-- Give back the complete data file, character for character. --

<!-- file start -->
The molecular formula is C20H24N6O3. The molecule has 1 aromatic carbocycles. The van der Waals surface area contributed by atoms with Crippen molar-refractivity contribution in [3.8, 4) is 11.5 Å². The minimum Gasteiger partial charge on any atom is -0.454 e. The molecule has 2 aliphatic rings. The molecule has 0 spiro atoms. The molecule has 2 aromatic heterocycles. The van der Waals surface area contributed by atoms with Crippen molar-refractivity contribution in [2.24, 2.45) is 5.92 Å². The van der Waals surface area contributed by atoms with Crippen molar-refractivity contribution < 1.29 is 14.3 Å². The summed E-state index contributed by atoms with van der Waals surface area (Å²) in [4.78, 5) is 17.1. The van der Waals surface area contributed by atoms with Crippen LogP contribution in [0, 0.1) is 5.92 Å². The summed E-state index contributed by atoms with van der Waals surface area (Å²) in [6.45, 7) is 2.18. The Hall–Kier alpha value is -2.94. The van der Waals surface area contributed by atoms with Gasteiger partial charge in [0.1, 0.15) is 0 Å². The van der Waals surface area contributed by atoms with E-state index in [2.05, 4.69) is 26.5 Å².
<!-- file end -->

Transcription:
The molecular formula is C20H24N6O3. The molecule has 1 aromatic carbocycles. The van der Waals surface area contributed by atoms with Crippen molar-refractivity contribution in [3.8, 4) is 11.5 Å². The minimum Gasteiger partial charge on any atom is -0.454 e. The molecule has 2 aliphatic rings. The molecule has 0 spiro atoms. The molecule has 2 aromatic heterocycles. The van der Waals surface area contributed by atoms with Crippen molar-refractivity contribution in [2.24, 2.45) is 5.92 Å². The van der Waals surface area contributed by atoms with Crippen molar-refractivity contribution < 1.29 is 14.3 Å². The summed E-state index contributed by atoms with van der Waals surface area (Å²) in [4.78, 5) is 17.1. The van der Waals surface area contributed by atoms with Crippen LogP contribution in [0, 0.1) is 5.92 Å². The summed E-state index contributed by atoms with van der Waals surface area (Å²) in [6.45, 7) is 2.18. The Hall–Kier alpha value is -2.94. The van der Waals surface area contributed by atoms with Gasteiger partial charge in [0.1, 0.15) is 0 Å². The van der Waals surface area contributed by atoms with E-state index in [2.05, 4.69) is 26.5 Å².